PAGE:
Many are shocked to discover that domestic violence survivors can be punished with loss of contact and custody for keeping their children safe in the shelters specifically designed to offer refuge to families in crisis. How many find themselves in this unconscionable situation? It’s very difficult, nearly impossible, to determine how many abused American parents face an interference of custody charge after receiving the legitimate aid of a domestic violence shelter. Attendance at a shelter is confidential, and data regarding custodial charges are kept by each individual state. States may not know if shelters were involved; shelters may not know if criminal charges are later filed.

If Hironimus is convicted, she risks losing contact with, and custody of, the beloved son she has sacrificed so much to protect. If convicted, a little boy will grieve far more than the loss of his right to physical integrity. Being ordered to live with an allegedly feared and allegedly abusive parent, while being legally cut off from the one parent to whom he is securely attached, is a terrifying possibility.

Needed reforms

Surely, all family court judges would agree that safety is a higher priority than contact, and the statutes in many states, including Florida, do provide an affirmative defense of custodial interference charges. For example, according to Florida statute 787.03, domestic violence may be used as a valid defense in an interference with custody case. However, the way family courts are currently structured too often allows the system to be misused by abusers in order to have unsupervised time with their children. According to Silberg: “Current laws, in most states, lead to judges removing children from a parent who refuses to facilitate parenting time even when abuse is strongly suspected in the other home.”

Sue Julian: “One of the main reasons why mothers don’t leave abusers relates to the fear of the loss of custody.”

This week, tens of thousands concerned about the fate of the Hironimus boy turn their eyes to Florida. Certainly, we should follow the court proceedings carefully and advocate for justice. Yet, we must also advocate for American parents, the vast majority of whom never find their stories reflected in the news, who struggle to protect themselves and their children from violence and abuse. Some of these parents will seek formal support; others won’t. 

“One of the main reasons why mothers don’t leave abusers relates to the fear of the loss of custody,” states Sue Julian, former team coordinator for the West Virginia Coalition Against Domestic Violence.

This doesn’t just apply to mothers. Fear of dividing the family and a denial of the severity of my mother’s escalating mental illness delayed my father – for years – from initiating a needed custody claim to protect my youngest siblings from harm. I know what it is like to sit in court with my parents, one on each side of the room, involved in an acrimonious dispute over the future of my youngest three siblings. I’ve felt my heart tear with grief as I witnessed the two people who once united in tender passion to bring me into this world no longer look each other in the face, relying instead on the cold and broken protocols of family court to determine the fate of my family.

Until such reforms occur, America’s family courts inadvertently place innocent children at grave risk of harm.

We cannot afford to fail America’s abused and neglected children. A restructuring of the family court paradigm is in order. One possible solution would be to change the burden of proof required to substantiate abuse. Most significantly, according to Silberg, family courts “shouldn't be adversarial systems” at all. Silberg contends that if every lawyer, “if every member of the family court team,” had the same moral obligation that a guardian ad litem has with regard to prioritizing a child's mental and physical well-being, we all would be better off. A child isn’t a piece of property to be equally divided. Removing the contentious litigating atmosphere and protocols in family court and replacing them with a shared moral obligation that prioritizes a child’s well-being is “the top requirement.”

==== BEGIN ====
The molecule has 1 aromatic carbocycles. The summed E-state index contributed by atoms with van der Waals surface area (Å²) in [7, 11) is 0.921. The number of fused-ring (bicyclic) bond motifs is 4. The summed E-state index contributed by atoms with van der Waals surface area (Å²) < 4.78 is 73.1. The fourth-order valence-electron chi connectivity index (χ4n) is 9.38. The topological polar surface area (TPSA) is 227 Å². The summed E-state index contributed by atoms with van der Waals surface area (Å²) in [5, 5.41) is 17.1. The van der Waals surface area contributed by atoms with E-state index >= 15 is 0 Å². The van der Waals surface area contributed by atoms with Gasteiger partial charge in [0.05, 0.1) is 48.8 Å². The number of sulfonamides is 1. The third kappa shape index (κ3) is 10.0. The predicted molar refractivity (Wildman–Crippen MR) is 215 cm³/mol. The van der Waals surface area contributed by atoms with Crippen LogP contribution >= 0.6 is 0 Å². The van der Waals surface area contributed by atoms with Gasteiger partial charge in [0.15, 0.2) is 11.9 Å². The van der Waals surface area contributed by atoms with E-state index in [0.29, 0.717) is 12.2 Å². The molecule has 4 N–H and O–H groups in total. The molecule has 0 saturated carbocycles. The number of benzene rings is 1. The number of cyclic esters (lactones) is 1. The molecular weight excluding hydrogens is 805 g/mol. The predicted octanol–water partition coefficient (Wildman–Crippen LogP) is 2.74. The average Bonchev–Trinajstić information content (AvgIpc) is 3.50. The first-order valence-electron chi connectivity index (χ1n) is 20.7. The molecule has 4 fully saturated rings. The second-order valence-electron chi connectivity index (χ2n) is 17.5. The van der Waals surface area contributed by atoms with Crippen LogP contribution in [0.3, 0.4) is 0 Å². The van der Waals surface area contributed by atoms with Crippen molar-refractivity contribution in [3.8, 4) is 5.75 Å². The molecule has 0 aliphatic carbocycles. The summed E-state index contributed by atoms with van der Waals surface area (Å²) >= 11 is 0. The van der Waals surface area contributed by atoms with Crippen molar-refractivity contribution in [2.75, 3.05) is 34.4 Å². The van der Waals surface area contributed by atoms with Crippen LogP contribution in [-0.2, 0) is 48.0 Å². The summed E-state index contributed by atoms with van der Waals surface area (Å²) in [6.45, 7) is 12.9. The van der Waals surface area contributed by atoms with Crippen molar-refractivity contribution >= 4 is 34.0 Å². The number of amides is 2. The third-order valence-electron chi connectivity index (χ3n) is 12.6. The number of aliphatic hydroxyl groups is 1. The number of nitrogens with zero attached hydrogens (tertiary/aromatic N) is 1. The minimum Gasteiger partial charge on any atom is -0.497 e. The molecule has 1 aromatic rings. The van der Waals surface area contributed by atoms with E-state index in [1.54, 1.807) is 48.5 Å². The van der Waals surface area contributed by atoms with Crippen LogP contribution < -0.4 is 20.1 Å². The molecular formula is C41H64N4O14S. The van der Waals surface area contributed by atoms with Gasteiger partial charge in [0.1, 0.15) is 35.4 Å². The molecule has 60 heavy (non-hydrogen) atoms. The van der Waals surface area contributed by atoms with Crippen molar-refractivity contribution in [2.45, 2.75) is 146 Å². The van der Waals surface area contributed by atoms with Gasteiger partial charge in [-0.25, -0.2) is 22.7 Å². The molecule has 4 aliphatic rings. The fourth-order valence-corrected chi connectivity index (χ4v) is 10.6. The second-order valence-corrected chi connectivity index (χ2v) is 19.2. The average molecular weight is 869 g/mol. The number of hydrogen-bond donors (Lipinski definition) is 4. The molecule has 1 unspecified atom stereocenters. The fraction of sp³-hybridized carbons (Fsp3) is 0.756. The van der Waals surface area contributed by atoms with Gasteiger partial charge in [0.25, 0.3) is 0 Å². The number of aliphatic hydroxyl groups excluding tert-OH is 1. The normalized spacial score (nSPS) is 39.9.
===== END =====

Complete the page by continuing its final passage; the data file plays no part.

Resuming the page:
Until such reforms occur, America’s family courts inadvertently place innocent children at grave risk of harm. Whether this harm entails marking a child’s body with an elective surgery akin to how a dog owner crops her pet’s ears or treating a child as property in the custody game of revenge – our most vulnerable citizens bear the burden of a faulty system.

An intake legal advocate at the Battered Women’s Justice Project described how survivors of domestic violence, fearful of the custodial implications of acting upon their plight, are their “most frequent and most desperate callers.” Until family courts are reformed, this will continue to be the case.


Updated July 20, 2015: On Thursday, July 16, Florida Judge Glenn Kelley accepted a pre-trial intervention (PTI) proposed by Richard Tendler, the criminal defense lawyer representing Heather Hironimus. The PTI allows for Hironimus’ criminal charge to be dropped pending an 18-month probationary period wherein no subsequent criminal charges or arrests occur.

At this point, it looks like a mother who legitimately sought out and received the support of a domestic violence shelter will not face jail time.

Hironimus now turns her attention to engage with Florida’s family court system in order to re-establish custodial and visitation rights with regard to her son. Since Hironimus’ controversial arrest at the domestic violence shelter, the boy remains with his father, Dennis Nebus, and his father’s family. Currently, Nebus has temporary sole custody and has refused to let Hironimus, or any member of the Hironimus family, see or visit the child.

Ironically, the “crime” the mother committed – i.e. removing a child from contact with a custodial parent -- is now being committed by the state. However, Hironimus removed her son from contact with an alleged abuser and was motivated by her moral duty to protect her son. In contrast, the state has removed the child from contact with the one parent he trusts -- and to whom he is securely attached -- and placed him in the hands of the parent who sought to have an elective, risky and unwarranted surgery forced upon him. Why? The well-being of the Hironimus boy, who desperately misses his mother, wonders daily about her absence and is heartbroken and numb to find himself suddenly living with a parent he allegedly fears, continues to be lost on authorities who regard the child as a possession to be divided equally between contending parties.

Only with systemic and significant restructuring will America’s family courts be able to fulfill their societal obligation to protect our country’s most vulnerable citizens. Until then, the Hironimus boy, along with hundreds of thousands of American children, needlessly suffer.